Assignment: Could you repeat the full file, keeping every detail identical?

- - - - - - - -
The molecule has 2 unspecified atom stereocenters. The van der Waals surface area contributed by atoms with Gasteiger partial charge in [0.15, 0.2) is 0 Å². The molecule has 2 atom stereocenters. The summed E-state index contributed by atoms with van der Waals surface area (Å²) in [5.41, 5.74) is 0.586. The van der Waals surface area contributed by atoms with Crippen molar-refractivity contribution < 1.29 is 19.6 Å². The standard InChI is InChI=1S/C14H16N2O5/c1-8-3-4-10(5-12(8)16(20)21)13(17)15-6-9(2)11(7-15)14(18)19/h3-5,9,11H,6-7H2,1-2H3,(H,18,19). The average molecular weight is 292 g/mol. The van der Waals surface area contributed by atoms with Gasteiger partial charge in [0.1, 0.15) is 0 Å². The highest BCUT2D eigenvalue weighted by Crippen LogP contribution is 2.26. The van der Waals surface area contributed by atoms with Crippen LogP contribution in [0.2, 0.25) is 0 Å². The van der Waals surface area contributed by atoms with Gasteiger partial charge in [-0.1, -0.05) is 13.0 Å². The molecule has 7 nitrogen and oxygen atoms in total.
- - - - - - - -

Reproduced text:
The molecule has 2 unspecified atom stereocenters. The van der Waals surface area contributed by atoms with Gasteiger partial charge in [0.15, 0.2) is 0 Å². The molecule has 2 atom stereocenters. The summed E-state index contributed by atoms with van der Waals surface area (Å²) in [5.41, 5.74) is 0.586. The van der Waals surface area contributed by atoms with Crippen molar-refractivity contribution < 1.29 is 19.6 Å². The standard InChI is InChI=1S/C14H16N2O5/c1-8-3-4-10(5-12(8)16(20)21)13(17)15-6-9(2)11(7-15)14(18)19/h3-5,9,11H,6-7H2,1-2H3,(H,18,19). The average molecular weight is 292 g/mol. The van der Waals surface area contributed by atoms with Gasteiger partial charge in [0.1, 0.15) is 0 Å². The highest BCUT2D eigenvalue weighted by Crippen LogP contribution is 2.26. The van der Waals surface area contributed by atoms with Crippen LogP contribution in [0.2, 0.25) is 0 Å². The van der Waals surface area contributed by atoms with Gasteiger partial charge in [-0.1, -0.05) is 13.0 Å². The molecule has 7 nitrogen and oxygen atoms in total.